Malacosteus has an elongated body with short, blunt snouts and large eyes that face forward, granting binocular vision. Unlike other stomiids, it has a single round nostril on each side in front of the eye. Relative to its size, Malacosteus has one of the widest gapes of any fish, with a lower jaw measuring one-quarter of the fish's length.
The lower jaw has no ethmoid membrane (floor) and is attached only by the hinge and a modified tongue bone. There are several large, fang-like teeth in the front of the jaws, followed by many small barbed teeth. There are several groups of pharyngeal teeth that serve to direct food down the esophagus.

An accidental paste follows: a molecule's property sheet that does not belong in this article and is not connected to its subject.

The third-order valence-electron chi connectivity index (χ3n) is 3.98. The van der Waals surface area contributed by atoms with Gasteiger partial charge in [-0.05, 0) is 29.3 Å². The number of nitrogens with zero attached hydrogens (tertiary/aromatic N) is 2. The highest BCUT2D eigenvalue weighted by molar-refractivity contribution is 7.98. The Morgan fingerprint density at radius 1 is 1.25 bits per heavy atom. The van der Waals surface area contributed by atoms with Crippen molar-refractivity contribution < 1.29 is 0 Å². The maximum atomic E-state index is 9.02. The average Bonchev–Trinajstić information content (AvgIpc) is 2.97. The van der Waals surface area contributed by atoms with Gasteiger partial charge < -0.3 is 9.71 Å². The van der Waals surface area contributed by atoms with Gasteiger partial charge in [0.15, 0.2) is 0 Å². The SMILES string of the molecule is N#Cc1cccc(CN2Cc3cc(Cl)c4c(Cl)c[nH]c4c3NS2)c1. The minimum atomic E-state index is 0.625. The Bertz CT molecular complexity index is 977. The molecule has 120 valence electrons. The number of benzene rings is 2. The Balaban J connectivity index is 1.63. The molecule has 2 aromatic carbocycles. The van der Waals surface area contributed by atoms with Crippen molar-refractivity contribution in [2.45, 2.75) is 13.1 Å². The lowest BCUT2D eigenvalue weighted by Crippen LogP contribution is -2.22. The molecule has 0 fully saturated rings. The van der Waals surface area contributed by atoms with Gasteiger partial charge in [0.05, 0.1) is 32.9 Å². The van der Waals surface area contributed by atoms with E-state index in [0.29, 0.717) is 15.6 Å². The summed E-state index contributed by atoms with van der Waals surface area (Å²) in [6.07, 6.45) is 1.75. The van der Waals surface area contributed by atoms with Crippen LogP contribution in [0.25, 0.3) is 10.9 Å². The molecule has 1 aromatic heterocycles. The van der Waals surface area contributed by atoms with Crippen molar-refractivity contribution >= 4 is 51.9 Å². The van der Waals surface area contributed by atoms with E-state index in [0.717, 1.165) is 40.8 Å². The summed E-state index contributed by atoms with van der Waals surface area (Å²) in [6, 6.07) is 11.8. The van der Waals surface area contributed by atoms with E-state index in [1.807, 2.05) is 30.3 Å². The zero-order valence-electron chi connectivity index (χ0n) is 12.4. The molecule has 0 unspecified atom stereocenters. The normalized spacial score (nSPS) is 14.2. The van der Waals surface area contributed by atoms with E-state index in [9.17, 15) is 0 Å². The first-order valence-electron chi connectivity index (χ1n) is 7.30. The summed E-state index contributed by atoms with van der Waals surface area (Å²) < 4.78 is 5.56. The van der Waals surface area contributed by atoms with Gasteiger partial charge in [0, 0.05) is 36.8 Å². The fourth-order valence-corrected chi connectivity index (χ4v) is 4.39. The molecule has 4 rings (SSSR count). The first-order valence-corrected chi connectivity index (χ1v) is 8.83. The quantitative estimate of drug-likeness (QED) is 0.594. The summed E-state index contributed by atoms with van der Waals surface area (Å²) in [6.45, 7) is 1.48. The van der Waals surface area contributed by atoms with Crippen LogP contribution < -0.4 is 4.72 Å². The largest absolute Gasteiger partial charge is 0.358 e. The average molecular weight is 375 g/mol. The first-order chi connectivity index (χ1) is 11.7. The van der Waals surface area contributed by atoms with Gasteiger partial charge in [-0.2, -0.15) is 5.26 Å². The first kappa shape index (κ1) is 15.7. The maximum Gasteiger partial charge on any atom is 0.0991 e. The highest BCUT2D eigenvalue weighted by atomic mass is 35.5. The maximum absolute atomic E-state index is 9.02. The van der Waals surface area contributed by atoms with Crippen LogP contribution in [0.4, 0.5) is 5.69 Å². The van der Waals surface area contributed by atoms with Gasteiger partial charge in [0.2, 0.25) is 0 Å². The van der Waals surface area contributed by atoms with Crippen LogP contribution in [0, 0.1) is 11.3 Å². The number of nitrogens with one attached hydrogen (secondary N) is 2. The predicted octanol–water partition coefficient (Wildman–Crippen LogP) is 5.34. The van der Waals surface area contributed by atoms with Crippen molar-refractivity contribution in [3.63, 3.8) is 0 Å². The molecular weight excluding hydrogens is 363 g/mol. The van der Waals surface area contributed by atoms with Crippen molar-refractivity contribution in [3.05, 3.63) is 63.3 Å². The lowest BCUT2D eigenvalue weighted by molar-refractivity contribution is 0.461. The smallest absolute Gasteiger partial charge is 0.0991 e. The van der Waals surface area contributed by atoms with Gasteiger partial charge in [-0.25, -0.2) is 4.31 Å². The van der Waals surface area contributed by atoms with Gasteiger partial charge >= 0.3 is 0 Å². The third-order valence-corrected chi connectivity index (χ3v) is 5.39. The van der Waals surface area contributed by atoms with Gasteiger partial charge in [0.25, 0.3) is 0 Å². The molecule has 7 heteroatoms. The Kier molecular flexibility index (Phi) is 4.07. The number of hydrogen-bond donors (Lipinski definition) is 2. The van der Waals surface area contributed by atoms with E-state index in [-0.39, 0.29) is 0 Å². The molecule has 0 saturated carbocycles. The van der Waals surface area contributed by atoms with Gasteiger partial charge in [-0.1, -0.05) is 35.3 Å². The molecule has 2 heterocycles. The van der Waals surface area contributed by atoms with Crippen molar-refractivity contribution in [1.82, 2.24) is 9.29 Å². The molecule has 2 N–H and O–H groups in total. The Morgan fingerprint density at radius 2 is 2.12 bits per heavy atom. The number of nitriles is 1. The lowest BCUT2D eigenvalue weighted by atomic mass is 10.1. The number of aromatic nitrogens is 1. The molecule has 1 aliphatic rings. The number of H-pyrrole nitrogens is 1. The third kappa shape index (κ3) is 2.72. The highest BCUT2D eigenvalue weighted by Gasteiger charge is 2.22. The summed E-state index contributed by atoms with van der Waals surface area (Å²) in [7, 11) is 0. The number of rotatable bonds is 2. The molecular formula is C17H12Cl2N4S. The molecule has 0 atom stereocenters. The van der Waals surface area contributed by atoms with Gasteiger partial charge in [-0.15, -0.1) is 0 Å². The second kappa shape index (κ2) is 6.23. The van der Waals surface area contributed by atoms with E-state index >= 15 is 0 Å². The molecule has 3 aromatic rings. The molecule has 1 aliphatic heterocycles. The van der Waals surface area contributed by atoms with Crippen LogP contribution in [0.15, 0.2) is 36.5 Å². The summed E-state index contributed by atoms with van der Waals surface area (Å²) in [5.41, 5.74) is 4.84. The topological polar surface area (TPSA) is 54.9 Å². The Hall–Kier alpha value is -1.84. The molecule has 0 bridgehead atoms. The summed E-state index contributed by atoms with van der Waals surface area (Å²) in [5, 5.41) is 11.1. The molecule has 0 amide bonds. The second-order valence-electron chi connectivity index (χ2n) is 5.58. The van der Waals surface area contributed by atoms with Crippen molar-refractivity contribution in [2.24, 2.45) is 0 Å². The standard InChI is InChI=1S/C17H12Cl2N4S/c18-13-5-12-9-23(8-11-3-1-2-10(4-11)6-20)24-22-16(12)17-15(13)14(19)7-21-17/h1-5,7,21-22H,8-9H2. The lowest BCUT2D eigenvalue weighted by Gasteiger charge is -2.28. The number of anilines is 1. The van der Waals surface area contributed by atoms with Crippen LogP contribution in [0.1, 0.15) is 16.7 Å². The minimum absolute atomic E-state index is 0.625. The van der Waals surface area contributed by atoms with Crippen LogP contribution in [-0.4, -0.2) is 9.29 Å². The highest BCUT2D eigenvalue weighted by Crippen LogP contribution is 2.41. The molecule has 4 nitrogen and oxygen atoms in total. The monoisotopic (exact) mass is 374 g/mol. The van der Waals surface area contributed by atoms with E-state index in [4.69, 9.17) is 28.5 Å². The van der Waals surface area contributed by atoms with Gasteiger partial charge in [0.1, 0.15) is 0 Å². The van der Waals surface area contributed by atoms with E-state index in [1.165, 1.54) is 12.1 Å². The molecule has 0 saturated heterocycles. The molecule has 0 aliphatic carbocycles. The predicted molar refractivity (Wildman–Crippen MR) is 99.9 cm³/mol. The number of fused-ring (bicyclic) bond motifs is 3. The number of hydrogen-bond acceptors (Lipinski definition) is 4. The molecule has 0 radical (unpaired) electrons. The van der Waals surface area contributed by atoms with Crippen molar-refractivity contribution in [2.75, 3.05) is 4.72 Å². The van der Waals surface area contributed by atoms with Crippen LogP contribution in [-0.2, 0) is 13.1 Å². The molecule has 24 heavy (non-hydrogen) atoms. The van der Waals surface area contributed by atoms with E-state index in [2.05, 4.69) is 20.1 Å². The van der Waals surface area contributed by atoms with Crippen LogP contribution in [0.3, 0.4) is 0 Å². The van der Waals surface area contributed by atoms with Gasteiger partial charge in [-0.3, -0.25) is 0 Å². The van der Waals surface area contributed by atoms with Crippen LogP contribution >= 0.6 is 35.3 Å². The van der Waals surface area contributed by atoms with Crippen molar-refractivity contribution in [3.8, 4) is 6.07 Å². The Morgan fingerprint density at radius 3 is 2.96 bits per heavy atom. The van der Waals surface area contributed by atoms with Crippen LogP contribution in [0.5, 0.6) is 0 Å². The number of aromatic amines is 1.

The pectoral and pelvic fins are moderately long, containing 3-4 and 6 fin rays respectively. The dorsal and anal fins are placed far back on the body and contain 18-20 and 19-22 rays respectively. The caudal fin is small, with the lower lobe larger than the upper.
There are three bioluminescent photophores near the eyes: beneath the eye is a large, teardrop-shaped suborbital photophore that emits red light. Behind it is an ovoid postorbital photophore that emits green light; this photophore is larger in males than females.
These red and green photophores are evocative of traffic lights, hence the fish's common name. The third is tiny and round, located between the eye and the large red photophore. Several rows and clusters of blue photophores are present on the sides and belly.
In addition, there are small photophores and accessory areas of white luminous tissue scattered over the head and body. The skin is thin and scaleless; the coloration is black